Corrigan also noted state payments of around $1 million between 2008 and 2012 to make up for car tax revenue it had discontinued, but that money would have been collected by the district had it not been discontinued by the state.

Those different revenue streams added up to a healthy fire district that could afford to buy new equipment without much strain, Corrigan said.

As luck would have it, the party ended around the same time the town took over the fire district. No more Warwick payments, no more state payments in lieu of car taxes. And no more commercial impact fees – the Town Council discontinued those with the merger.

Then things got worse. A lawsuit over those fire district commercial impact fees was resolved in 2016, against the town. In 2017, the town learned it would be on the hook for any commercial entity who paid Fire District impact fees, not just those that brought the lawsuit. The total amount, including fees and interest, could exceed $2 million.

Always, pension costs were rising, as they have been for all public employees.

The question hanging out there after Corrigan’s presentation was, should the town have taken over the fire district?

Council President Sue Cienki refused to weigh in on that, though she did echo Corrigan’s statements that it was a good thing that the former fire district was able to raise taxes above the town’s cap of 4 percent. That was a change from her usual line that taxes are too high. Cienki was the one behind the move to cut the tax rate for this fiscal year. 

The reality is that had the fire district remained independent, the judgment over those commercial impact fees would remain the same; pension costs would remain the same; the lack of money from Warwick would remain the same; the end of state reimbursements for car tax would stay the same. The only difference would be the collective bargaining agreements the town signed with the firefighters union in 2013 and 2016, which Corrigan has said are overly generous to the firefighters and over which the town is now suing the firefighters.


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Police Log: Pig at Large, Oaks Graffiti, Missing Plow

By Bethany Hashaway

Wednesday, Jan. 31

2:26 p.m. – A resident from South County Trail told police that she had received a phone call from a male who identified himself as an attorney named “Steven Lewis.” He told her that her grandson was in trouble for a “DWI” in another state and needed $4000 to pay his attorney fee so that he could help her grandson. He told her to go to a “Best Buy” store and buy two $2000 gift cards and then call him back for more directions. She went to the Best Buy store where the clerk told her it was a scam, so she did not to buy the gift cards and called the police instead.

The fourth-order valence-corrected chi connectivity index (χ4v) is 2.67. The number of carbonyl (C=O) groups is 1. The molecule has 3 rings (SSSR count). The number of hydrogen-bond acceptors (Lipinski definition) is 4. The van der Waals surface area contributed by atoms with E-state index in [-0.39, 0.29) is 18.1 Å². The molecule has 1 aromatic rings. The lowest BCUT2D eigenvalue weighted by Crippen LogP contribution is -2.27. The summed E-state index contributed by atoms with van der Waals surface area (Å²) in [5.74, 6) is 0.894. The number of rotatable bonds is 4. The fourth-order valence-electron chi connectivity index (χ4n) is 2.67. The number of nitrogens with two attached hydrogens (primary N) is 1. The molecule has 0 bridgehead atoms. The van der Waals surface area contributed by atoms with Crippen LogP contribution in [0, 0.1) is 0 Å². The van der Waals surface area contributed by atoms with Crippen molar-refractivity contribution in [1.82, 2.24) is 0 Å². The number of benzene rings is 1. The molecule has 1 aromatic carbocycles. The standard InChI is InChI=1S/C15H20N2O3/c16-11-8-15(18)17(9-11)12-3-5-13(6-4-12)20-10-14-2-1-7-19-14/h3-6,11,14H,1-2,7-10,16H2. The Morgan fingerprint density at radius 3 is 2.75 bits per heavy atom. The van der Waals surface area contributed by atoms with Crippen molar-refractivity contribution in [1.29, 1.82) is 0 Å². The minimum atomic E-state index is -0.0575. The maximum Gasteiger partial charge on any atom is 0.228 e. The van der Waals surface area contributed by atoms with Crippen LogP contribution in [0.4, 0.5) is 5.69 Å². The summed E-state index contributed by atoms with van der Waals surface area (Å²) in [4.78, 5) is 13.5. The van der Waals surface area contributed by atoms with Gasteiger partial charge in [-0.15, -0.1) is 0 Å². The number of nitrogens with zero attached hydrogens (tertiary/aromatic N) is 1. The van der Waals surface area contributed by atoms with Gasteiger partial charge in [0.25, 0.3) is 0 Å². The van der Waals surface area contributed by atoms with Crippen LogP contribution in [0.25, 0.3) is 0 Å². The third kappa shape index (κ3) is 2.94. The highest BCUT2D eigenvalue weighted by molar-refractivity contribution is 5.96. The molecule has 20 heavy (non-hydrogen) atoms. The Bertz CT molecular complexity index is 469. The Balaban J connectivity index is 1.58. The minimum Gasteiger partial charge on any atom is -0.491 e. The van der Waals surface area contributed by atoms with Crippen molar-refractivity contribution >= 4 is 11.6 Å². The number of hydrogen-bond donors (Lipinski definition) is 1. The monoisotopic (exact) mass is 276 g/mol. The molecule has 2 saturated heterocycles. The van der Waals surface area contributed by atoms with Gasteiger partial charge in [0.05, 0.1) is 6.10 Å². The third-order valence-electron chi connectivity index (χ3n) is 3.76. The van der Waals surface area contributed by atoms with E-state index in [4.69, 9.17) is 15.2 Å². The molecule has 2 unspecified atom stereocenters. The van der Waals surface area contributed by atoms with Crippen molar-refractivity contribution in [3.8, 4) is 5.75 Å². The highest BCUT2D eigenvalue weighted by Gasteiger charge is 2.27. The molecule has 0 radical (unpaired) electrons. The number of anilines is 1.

Thursday, Feb. 1

4:50 p.m. – Police got a report of a black pig wandering down the roadway and they went to a nearby house where they knew farm animals were kept. The owners of that home said the pig lived at another location on Carrs Pond Road. Police notified the residents of that address and the pig was returned home.

Friday, Feb. 2

1:59 p.m. – Police arrested a West Warwick man, 64, for driving with an expired license after the driver was involved in a car accident on the west bound Route 4 North off ramp. Routine checks showed the man had an expired license. He was issued a District Court summons and released at the scene; a licensed driver drove the car from the scene.

Saturday, Feb. 3

12:35 a.m. – Police arrested a North Kingstown man, 26, for driving on a suspended license after stopping him because of an expired inspection sticker. Routine checks showed his license and registration were suspended. He was issued a District Court summons for driving on a suspended license and a summons for violation of inspection sticker. The car was towed; plates were seized by police.

1:51 a.m. – Police arrested a Providence woman, 34, for driving on a suspended license after she was involved in an accident on Division Road near New England Tech. Routine checks were done, and they found the driver’s license had been suspended. She was issued a District Court summons for driving on a suspended license and released.

8:13 a.m.- Police were dispatched to 66 King St. for the report of structure fire. When police arrived on scene they found smoke coming from the wall on the east side of the building in a first floor apartment. A short time later East Greenwich Fire Department arrived scene and put out the fire. The investigation revealed that the fire had started around a gas-fired heater exhaust vent pipe. Residents of the building had to evacuate pending resumption of utilities.

Sunday, Feb. 4

8:30 a.m. – The owner of the Oaks Tavern, 63 Duke St., told police that an employee told him that the men’s bathroom was vandalized Friday night. In addition, someone had left graffiti on the ceiling in the bar area where someone had written with a black marker different words with a “tagging” design.

4:11 p.m. – A Frenchtown Road resident told police that his snow plow had gone missing from his backyard. He told police there were tire marks in the snow leading up to where the plow had been stored.


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What About Those Fire District Impact Fees Corrigan Cites for Audit Delay?

By Elizabeth F. McNamara